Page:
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Art of Electric Fields

Art of Electric Fields

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Published by gcschmit

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Published by: gcschmit on Apr 25, 2012
Copyright:Attribution Non-commercial


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The Art of Electric Fields and Fluorescent Tubes
In 2004, Richard Box, artist-in-residence at Bristol University’s physics department create theabove-pictured art installation. His piece consists of 1301 fluorescent tubes placed over 3600square meters below high-voltage power lines.
Box says that he was inspired to create the installation because of “the amazement of takingsomething that’s invisible and making it visible.”Why do the 1301 fluorescent tubes glow when simply placed in the ground beneath the powerlines?The invisible source of the energy for the 1301 fluorescent tubes is the electric field betweenthe high-voltage power lines and the Earth. These high-voltage power lines have a voltage(electric pressure) of 400,000 V relative to the ground. This voltage creates an electric fieldbetween the power lines and the ground. Between any two vertical points in that region, thereis a voltage. Between the top of the fluorescent tube and the ground, there is a sufficientvoltage to illuminate the tube as if it were plugged into a socket.The voltage applied to the fluorescent tubesdoes not simply produce a current through aresistive filament that then glows as thepower is dissipated as it does in anincandescent bulb. The physics thatproduces visible light in a fluorescent tube ismuch more interesting.The voltage is applied to the fluorescent tubeand, more specifically, the cathode in thetube, the cathode is heated and, whensufficient voltage is applied, emits electrons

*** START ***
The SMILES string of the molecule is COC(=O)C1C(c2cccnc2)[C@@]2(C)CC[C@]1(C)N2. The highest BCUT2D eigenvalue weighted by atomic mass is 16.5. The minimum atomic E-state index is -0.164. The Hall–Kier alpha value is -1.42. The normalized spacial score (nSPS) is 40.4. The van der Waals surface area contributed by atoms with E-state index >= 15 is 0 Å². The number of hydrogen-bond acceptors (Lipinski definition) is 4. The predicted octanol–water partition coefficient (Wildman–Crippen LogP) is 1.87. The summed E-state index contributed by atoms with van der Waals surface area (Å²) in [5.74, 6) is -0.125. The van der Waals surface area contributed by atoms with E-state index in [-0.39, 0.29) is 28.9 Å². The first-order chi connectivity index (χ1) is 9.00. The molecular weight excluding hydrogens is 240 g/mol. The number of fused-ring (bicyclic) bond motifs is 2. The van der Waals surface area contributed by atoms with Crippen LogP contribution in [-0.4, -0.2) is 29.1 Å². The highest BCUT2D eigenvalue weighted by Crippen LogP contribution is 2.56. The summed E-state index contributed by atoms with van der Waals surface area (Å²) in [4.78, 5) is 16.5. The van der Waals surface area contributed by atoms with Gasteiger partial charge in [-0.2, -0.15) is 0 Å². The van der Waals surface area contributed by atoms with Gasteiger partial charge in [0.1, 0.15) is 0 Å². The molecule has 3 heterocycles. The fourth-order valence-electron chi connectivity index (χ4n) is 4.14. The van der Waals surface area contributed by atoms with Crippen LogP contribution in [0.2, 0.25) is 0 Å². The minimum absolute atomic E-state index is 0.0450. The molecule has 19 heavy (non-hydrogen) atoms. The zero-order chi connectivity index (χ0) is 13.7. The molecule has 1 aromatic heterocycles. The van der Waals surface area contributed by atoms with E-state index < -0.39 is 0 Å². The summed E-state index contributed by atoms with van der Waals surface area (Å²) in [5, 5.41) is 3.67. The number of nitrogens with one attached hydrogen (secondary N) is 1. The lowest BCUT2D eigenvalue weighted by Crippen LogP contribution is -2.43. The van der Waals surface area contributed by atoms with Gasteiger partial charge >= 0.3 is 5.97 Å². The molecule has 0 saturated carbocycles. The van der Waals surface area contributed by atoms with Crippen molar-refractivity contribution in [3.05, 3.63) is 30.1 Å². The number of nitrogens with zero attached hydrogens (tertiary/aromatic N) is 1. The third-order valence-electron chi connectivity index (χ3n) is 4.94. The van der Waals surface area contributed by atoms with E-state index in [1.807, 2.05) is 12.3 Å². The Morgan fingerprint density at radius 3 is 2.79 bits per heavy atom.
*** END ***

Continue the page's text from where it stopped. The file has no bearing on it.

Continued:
into the tube. These emittedelectrons have a greatdeal of kinetic energy. Thefluorescent tubes are filledwith a combination ofmercury vapor and one ofthe noble gases, such asargon. The pressure insideof a fluorescent tube isless than 1% ofatmospheric pressure.Some of these high-energy electrons collidewith atoms of the gasinside of the tube. If theelectrons have sufficientenergy when they collidewith an atom of the gas,they can transfer some oftheir energy to excite anelectron to a higher energylevel. After a very shortperiod of time, theseexcited electrons will “fallback” to their originalenergy levels and, in theprocess, emit a photon, aparticle of light.However, the story doesn’t end here. These emitted photons from the mercury gas have agreat of energy. The greater the energy of a photon, the higher the frequency. These photonsare not in the visible spectrum but are in the ultraviolet part of the spectrum and, therefore,invisible to human eyes. We now get to the reason why fluorescent tubes are called“fluorescent.” The inside of the tube is coated with a fluorescent material. When one of theultraviolet photons collide with the fluorescent material on the inside of the tube, some of theenergy is transferred to the electrons in the fluorescent material, elevating them to a higherenergy level. The rest of the energy is absorbed by the fluorescent material. The fluorescentmaterial is chosen such that the energy absorbed by the electron in that material is such thatwhen that electron “falls back” to its original energy level, it emits a lower energy photon, aphoton in the visible part of the spectrum. The fluorescent material may be a combination ofdifferent elements and compounds such that a variety of photons of different wavelengths inthe visible spectrum are emitted.

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